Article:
Today is the last day Senate and House committees will be able to give their deficit-reduction recommendations to the bipartisan super committee, which has been assigned the task of cutting federal spending $1.2 trillion to reduce the deficit. While Democratic state officials reached out in person to the 12-member committee this week, Jennifer Ng’andu, the deputy director of La Raza’s Health Policy Project, and other health policy advocates are using the power of social media sites such as Twitter to convey their concern about protecting Medicaid from budget cuts.
In a teleconference on Thursday, Ng’andu explained how Medicaid recipients will “storm” the super committee with tweets–short messages that will directly target the super committee members. La Raza, FamiliesUSA and the National Urban League created a website that catalogues super committee members’ Twitter handles. Eleven out of the 12 members have Twitter accounts.
“The fact is that many people in the super committee aren’t taking phone calls or meetings,” says Ng’andu. “And communities of color, blacks and Latinos are disproportionately using social media, so we thought this is the opportunity to think about how we raise this dialogue in a forum where people are very active.”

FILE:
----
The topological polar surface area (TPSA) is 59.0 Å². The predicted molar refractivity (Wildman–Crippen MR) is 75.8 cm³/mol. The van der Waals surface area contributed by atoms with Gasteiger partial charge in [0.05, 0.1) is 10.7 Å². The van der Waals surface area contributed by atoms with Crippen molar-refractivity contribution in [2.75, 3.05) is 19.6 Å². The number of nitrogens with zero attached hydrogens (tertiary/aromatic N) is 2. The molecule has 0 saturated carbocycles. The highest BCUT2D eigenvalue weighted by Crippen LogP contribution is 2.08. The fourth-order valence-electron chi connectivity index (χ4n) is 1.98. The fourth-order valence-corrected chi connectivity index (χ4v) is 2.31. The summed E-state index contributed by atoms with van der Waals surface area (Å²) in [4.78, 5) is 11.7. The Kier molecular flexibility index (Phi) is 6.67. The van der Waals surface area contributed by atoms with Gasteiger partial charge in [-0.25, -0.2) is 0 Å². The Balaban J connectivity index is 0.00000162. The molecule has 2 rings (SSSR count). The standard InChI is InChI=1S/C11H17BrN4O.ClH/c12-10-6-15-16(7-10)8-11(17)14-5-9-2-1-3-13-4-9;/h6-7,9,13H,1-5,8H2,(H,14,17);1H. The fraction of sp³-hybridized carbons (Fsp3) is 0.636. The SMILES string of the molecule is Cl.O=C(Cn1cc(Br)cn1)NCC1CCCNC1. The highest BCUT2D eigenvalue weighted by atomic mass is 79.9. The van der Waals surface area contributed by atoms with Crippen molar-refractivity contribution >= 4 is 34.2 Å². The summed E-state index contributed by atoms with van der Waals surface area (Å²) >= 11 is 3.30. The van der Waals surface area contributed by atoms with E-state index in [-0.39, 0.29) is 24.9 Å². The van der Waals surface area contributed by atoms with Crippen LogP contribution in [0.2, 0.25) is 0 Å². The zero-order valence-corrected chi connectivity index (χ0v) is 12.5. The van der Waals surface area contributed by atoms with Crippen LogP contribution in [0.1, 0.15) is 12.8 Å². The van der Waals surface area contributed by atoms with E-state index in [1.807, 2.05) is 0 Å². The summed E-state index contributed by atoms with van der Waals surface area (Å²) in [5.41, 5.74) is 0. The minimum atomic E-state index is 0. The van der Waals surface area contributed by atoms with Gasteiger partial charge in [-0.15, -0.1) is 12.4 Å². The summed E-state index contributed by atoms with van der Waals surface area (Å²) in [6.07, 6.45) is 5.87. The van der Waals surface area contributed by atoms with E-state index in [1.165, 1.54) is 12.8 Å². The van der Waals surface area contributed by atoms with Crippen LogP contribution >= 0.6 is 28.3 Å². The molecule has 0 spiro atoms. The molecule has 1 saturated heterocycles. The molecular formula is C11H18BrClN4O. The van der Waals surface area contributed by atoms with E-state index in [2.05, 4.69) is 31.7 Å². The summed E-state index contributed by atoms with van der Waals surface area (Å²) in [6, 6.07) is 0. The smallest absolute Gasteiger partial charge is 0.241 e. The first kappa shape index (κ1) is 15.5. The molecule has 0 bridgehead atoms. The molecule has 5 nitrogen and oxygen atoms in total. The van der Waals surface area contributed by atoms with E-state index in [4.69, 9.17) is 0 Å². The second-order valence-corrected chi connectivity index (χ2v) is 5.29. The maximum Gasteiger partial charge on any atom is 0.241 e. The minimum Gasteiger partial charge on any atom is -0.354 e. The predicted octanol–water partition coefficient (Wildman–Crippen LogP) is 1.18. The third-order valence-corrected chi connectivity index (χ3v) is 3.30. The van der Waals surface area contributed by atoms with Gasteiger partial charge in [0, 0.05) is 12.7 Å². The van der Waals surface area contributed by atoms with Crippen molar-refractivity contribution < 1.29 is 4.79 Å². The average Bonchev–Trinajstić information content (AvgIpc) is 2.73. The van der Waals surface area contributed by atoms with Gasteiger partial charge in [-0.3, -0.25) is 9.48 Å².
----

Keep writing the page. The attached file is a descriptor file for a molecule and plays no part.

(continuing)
La Raza along with other advocacy groups are encouraging the Latino community and Congress to focus on advancing Medicaid to help people of color with serious medical conditions such as HIV/AIDS, diabetes and asthma. At last count, 17 percent of Medicaid enrollees with HIV are Latino. And a recent report from the Kaiser Family Foundation reveals that Medicaid is the biggest payer for HIV patients, which tend to be low-income people of color. (KHN is an editorially independent program of the foundation.)
Health groups such as the National Hispanic Council on Aging and Farmworkers Justice, with help from the federal Centers for Disease Control and Prevention, are hosting a conversation on Twitter to talk about the HIV/AIDS epidemic within the Latino community to mark the ninth annual National Latino AIDS Awareness Day (NLAAD) on Saturday. Today, participants can use the hashtag, #talkNLAAD, to ask health care experts questions about HIV and AIDS among Latino groups.
Ng’andu says social media sites such as Twitter are a natural fit for the Latino community. “Latinos in particular are a younger population. The median age is about 27, so you have more people who are engaging in Twitter and Facebook and these other forms of social media rather than email.”